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Miami-Dade May Move Its Resources Recovery Facility From Doral

Miami-Dade is looking to replace its Resources Recovery Facility, located in Doral since 1982, with a state-of-the-art waste-to-energy plant on the same or a different site.

County commissioners approved a resolution directing the administration to develop and issue a request for information within 60 days for design criteria professionals to create a design criteria package for new waste-to-energy plant.

“The county aims for a mass burn combustion plant that is more efficient than the existing refuse-derived fuel plant,” said Michael J. Fernandez, director of the Solid Waste Management Department.

County commissioners approved a resolution directing the administration to develop and issue a request for information within 60 days for design criteria professionals to create a design criteria package for new waste-to-energy plant.

Doral residents urged commission Chairman Jose “Pepe” Diaz, who sponsored the resolution, to explore locations outside of the city after the original document said the replacement plant should be on the same site. Many complained about odors they say the plant emits and the number of trucks driving in nearby areas. They also presented health and environmental concerns.

“We’re asking you to all please reconsider relocating the new plan somewhere else in the county and spare the Doral residents of having this new plan in our backyard,” Odell Torres, a Doral resident, told the committee meeting.

The facility, which began commercial operations in 1985, is being run by Covanta Dade Renewable Energy LTD. In July 2012, the county authorized a Fourth Amended and Restated Operations and Management Agreement between the county and Covanta.

Although the existing waste-to-energy plant might operate for another 10 years, the county is still interested in designing, constructing and operating a state-of-the-art facility. The Miami-Dade Department of Solid Waste Management 2020 Master Plan recommended construction of a new waste to energy facility to meet the future demand of county residents, the resolution says.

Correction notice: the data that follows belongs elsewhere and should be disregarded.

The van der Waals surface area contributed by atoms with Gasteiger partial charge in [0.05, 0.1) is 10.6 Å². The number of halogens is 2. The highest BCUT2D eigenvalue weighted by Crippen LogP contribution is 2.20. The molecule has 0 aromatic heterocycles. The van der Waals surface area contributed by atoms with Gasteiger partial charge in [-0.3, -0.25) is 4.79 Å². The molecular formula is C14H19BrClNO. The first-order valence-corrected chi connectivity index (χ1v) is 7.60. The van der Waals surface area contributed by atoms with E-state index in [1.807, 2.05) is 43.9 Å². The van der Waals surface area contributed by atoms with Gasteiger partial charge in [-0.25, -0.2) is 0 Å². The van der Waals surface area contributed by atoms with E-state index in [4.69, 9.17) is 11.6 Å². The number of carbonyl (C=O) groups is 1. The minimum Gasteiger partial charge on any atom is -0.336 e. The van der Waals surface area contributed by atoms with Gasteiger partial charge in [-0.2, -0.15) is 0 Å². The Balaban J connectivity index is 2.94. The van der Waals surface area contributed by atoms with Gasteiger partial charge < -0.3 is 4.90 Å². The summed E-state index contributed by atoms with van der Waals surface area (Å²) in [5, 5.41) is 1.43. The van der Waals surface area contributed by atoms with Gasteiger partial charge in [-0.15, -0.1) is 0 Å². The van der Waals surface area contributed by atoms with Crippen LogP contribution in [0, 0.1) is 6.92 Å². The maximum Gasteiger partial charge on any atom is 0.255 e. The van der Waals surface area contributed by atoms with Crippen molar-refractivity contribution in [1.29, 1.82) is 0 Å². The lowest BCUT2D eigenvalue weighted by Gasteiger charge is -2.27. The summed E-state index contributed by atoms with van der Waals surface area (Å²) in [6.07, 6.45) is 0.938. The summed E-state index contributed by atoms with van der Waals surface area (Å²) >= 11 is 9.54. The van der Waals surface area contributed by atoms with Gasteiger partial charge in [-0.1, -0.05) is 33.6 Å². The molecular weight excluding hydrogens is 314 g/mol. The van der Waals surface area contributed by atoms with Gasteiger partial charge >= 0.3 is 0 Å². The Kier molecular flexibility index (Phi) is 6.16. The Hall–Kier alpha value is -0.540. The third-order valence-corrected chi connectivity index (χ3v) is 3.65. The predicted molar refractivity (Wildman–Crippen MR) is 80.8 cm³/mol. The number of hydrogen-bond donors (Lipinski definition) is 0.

A preliminary estimated cost for a 4,000-ton-plus, state-of-the-art mass burn facility ranges from $900 million to $1.5 billion, the document says. Chairman Diaz faced criticism before presenting the amendment to search for other locations for the facility.

“We believe that the county should not be throwing taxpayer money at an outdated industry that harms public health; it emits greenhouse gases that worsen the climate crisis,” said Dominique Burkhardt, an attorney with Earthjustice, a nonprofit environmental law organization.

“One issue that I wholeheartedly understand is the smell and the odor and the discomfort,” Mr. Díaz said. “We went to the one plant that [the company] says that they had the latest technology, produces a lot of electricity, it pays for itself and then some, which is not a burden on the taxpayer. It has no smell at all and does not produce the pollutants outside that plant.”

Commissioners Rebeca Sosa and Raquel Regalado supported Mr. Díaz’s amendment to look at other areas and recognized that relocating the facility is a countywide concern.

“This topic really does impact every single district,” Ms. Regalado said. “There are those of us that are dealing with old incinerators and the debris and the toxicity that they left behind. There are areas represented by some commissioners here that have landfills. I represent an area that has a water treatment facility in Key Biscayne.”

In a separate memorandum, Mayor Daniella Levine Cava acknowledges that the administration agreed that the county needs to construct a new waste-to-energy plant to replace the plant currently operated by Covanta in Doral and says the existing plant must be renovated and upgraded so that it can continue to operate while a new one is being constructed.

“The county is already in the process of planning for a replacement WTE [waste-to-energy] plant,” the Mayor Levine Cava wrote. “Currently, the Department of Solid Waste Management and the Internal Services Department are preparing a solicitation to obtain planning expertise for this project and are also exploring using the services of the existing bond engineer for DSWM to expedite the process.”

In the meantime, county staff would explore the best way to obtain the new plant, taking into account that there is no dedicated source of funds for this kind of project and that the federal dollars from the bipartisan infrastructure bill don’t include funding solid waste projects.

Since the facilities generate energy that can be monetized, there could be an opportunity for a public private partnership to build the plant, the mayor wrote in her memorandum.

 

Source: Miami Today

 

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